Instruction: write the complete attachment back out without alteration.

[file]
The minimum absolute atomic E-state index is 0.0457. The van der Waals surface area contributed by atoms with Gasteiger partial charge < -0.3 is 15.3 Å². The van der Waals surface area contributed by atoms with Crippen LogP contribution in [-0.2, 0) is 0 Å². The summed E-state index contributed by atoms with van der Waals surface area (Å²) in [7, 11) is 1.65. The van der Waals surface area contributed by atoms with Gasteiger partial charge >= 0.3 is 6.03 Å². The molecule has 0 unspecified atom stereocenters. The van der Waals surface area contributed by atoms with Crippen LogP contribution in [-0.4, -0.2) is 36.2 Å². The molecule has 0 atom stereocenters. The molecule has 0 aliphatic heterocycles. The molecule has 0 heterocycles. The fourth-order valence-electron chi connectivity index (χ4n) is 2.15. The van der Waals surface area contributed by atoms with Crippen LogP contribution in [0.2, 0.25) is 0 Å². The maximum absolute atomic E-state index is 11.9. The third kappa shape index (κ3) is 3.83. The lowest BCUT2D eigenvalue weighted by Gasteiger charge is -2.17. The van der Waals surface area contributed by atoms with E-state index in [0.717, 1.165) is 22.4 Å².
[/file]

The minimum absolute atomic E-state index is 0.0457. The van der Waals surface area contributed by atoms with Gasteiger partial charge < -0.3 is 15.3 Å². The van der Waals surface area contributed by atoms with Crippen LogP contribution in [-0.2, 0) is 0 Å². The summed E-state index contributed by atoms with van der Waals surface area (Å²) in [7, 11) is 1.65. The van der Waals surface area contributed by atoms with Gasteiger partial charge >= 0.3 is 6.03 Å². The molecule has 0 unspecified atom stereocenters. The van der Waals surface area contributed by atoms with Crippen LogP contribution in [-0.4, -0.2) is 36.2 Å². The molecule has 0 atom stereocenters. The molecule has 0 aliphatic heterocycles. The molecule has 0 heterocycles. The fourth-order valence-electron chi connectivity index (χ4n) is 2.15. The van der Waals surface area contributed by atoms with Crippen LogP contribution in [0.2, 0.25) is 0 Å². The maximum absolute atomic E-state index is 11.9. The third kappa shape index (κ3) is 3.83. The lowest BCUT2D eigenvalue weighted by Gasteiger charge is -2.17. The van der Waals surface area contributed by atoms with E-state index in [0.717, 1.165) is 22.4 Å².